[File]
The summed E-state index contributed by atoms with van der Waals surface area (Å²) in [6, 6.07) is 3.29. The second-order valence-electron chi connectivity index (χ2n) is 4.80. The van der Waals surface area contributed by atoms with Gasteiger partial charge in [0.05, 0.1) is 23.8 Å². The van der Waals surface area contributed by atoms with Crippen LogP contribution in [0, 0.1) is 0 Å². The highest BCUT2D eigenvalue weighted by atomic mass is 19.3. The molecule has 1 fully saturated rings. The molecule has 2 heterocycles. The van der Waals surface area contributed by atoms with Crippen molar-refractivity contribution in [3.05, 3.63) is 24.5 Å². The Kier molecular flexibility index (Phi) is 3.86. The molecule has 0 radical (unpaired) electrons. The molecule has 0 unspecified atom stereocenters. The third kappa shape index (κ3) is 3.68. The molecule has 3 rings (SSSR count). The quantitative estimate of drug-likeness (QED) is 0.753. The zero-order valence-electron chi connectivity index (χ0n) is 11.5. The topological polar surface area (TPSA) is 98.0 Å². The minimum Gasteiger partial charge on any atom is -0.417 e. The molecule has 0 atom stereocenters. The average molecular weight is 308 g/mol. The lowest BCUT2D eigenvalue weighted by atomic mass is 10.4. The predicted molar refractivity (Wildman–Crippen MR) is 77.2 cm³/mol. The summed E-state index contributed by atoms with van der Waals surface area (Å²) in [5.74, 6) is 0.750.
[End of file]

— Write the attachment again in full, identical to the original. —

The summed E-state index contributed by atoms with van der Waals surface area (Å²) in [6, 6.07) is 3.29. The second-order valence-electron chi connectivity index (χ2n) is 4.80. The van der Waals surface area contributed by atoms with Gasteiger partial charge in [0.05, 0.1) is 23.8 Å². The van der Waals surface area contributed by atoms with Crippen LogP contribution in [0, 0.1) is 0 Å². The highest BCUT2D eigenvalue weighted by atomic mass is 19.3. The molecule has 1 fully saturated rings. The molecule has 2 heterocycles. The van der Waals surface area contributed by atoms with Crippen molar-refractivity contribution in [3.05, 3.63) is 24.5 Å². The Kier molecular flexibility index (Phi) is 3.86. The molecule has 0 radical (unpaired) electrons. The molecule has 0 unspecified atom stereocenters. The third kappa shape index (κ3) is 3.68. The molecule has 3 rings (SSSR count). The quantitative estimate of drug-likeness (QED) is 0.753. The zero-order valence-electron chi connectivity index (χ0n) is 11.5. The topological polar surface area (TPSA) is 98.0 Å². The minimum Gasteiger partial charge on any atom is -0.417 e. The molecule has 0 atom stereocenters. The average molecular weight is 308 g/mol. The lowest BCUT2D eigenvalue weighted by atomic mass is 10.4. The predicted molar refractivity (Wildman–Crippen MR) is 77.2 cm³/mol. The summed E-state index contributed by atoms with van der Waals surface area (Å²) in [5.74, 6) is 0.750.